The Beaux Arts Trio brought their inimitable style and flair to a nicely varied program at the National Academy of Sciences Thursday night. And while they chose to include two repertory standards, Mozart's Piano Trio in G, K. 496, and Schubert's Piano Trio in E-Flat, Op 100, D. 929, the ensemble eschewed the kind of musical tricks others sometimes use to spice performances of familiar works.

On Thursday night, the music glowed with warmth imparted by a faithful interpretation of the composers' intentions.

The Mozart trio was a drizzle of light suspended effortlessly between pianist Menahem Pressler and violinist Isidore Cohen. Where, as in the opening Allegro, the music calls for brilliance, Pressler and Cohen obliged; where the music required a more contemplative approach, as in the Andante, the Beaux Arts probed with equal enthusiasm -- though never giving more weight to the excursion than was merited.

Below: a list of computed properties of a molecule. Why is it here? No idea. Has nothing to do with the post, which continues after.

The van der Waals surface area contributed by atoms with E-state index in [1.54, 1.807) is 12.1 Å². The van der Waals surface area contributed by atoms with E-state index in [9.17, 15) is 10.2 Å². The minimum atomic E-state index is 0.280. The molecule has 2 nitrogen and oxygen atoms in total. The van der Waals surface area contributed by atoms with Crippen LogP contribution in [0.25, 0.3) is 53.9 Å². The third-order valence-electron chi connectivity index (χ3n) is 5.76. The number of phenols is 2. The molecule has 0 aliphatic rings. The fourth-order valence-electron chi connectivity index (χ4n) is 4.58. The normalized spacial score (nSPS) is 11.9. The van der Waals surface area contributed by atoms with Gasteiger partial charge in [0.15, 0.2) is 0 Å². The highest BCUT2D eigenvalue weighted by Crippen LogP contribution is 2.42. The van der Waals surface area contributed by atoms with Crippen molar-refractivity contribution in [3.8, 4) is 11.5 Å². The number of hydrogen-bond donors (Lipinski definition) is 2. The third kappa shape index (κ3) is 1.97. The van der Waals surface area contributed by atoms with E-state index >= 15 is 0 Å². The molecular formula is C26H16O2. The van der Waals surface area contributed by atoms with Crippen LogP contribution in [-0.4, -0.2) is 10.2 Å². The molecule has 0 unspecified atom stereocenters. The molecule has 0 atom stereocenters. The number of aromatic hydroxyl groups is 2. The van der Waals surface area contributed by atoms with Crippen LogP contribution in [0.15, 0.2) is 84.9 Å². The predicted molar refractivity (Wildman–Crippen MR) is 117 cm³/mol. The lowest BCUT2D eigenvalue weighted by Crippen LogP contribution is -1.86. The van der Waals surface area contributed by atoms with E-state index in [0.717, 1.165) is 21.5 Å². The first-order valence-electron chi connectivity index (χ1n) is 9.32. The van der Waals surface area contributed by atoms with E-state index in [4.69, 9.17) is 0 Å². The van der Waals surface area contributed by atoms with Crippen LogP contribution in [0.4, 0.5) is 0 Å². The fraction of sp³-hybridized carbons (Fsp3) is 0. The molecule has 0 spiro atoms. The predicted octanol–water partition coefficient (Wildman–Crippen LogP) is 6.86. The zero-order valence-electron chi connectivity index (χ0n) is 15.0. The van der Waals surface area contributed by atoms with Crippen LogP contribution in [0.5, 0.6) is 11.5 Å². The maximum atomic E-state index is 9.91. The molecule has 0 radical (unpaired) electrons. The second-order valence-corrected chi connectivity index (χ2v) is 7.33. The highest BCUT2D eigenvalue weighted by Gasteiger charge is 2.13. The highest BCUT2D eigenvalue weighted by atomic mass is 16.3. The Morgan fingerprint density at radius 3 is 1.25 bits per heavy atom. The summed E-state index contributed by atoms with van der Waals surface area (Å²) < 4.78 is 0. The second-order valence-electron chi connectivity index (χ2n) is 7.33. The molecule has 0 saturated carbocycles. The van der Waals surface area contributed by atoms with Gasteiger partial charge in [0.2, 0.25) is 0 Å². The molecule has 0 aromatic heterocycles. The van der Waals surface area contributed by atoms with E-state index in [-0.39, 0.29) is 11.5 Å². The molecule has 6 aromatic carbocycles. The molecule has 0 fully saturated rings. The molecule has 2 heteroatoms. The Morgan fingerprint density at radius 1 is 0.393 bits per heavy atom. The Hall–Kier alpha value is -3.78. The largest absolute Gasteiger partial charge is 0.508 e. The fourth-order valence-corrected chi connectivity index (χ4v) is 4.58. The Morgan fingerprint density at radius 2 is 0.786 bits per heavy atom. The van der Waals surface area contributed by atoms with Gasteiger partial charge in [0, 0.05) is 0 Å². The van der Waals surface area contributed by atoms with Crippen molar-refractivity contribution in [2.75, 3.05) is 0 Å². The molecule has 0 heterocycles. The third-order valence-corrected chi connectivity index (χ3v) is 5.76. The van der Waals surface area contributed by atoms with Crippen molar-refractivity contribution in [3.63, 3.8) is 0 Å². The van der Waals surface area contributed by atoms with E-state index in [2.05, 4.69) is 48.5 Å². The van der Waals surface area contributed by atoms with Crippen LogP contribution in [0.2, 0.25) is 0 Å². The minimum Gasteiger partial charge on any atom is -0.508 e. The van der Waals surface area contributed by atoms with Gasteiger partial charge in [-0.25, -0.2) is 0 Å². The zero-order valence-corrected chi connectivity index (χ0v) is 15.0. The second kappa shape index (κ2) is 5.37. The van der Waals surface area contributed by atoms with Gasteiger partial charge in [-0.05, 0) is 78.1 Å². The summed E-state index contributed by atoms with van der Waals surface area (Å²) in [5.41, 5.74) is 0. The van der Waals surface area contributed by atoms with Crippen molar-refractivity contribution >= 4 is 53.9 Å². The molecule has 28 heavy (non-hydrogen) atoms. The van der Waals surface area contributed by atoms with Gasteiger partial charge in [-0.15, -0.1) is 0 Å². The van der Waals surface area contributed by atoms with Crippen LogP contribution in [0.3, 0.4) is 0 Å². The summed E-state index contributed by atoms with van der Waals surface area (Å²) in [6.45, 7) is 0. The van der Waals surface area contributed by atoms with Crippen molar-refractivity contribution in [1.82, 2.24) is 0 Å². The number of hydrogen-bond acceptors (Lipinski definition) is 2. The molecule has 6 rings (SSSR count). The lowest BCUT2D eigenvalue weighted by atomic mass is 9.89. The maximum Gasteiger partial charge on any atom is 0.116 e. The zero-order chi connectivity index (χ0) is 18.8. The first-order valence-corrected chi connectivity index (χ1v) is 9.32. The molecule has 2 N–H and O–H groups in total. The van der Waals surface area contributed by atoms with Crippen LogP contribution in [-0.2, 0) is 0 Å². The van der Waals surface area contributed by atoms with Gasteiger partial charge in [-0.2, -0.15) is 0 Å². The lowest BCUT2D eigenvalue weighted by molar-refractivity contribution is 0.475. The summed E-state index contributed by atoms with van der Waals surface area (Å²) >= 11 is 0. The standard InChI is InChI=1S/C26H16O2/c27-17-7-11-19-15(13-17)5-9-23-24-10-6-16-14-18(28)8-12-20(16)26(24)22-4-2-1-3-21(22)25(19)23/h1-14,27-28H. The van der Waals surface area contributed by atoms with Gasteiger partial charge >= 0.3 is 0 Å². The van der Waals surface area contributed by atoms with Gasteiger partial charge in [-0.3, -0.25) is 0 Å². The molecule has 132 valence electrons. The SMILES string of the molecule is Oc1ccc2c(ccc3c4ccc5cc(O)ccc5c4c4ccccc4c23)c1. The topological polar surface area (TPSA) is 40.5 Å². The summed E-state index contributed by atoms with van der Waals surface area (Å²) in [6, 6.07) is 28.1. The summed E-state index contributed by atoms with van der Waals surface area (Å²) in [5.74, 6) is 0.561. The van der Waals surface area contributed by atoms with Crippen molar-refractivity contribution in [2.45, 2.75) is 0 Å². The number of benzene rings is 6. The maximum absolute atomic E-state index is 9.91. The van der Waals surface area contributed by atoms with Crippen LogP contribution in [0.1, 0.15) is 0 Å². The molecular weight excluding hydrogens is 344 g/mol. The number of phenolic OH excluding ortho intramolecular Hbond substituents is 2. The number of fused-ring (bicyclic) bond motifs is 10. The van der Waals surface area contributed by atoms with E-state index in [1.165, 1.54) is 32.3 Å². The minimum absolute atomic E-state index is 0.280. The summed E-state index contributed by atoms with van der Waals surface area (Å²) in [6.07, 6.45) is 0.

Schubert's Piano Trio in E-flat fit this ensemble like a glove, and they mirrored the work's gentle lyricism and radiant grace perfectly. Attention to detail made each falling third and octave a slightly varied tint of color, and the bittersweet major-minor tonalities of the first movement were masterfully sculpted.

Alexander von Zemlinsky's Trio in D Minor, Op. 3, was the only composition to disappoint. As a curio, it's worthy of being brought out of the drawer once in a while. But there's only so much you can do with second-rate material even if you are the Beaux Arts Trio.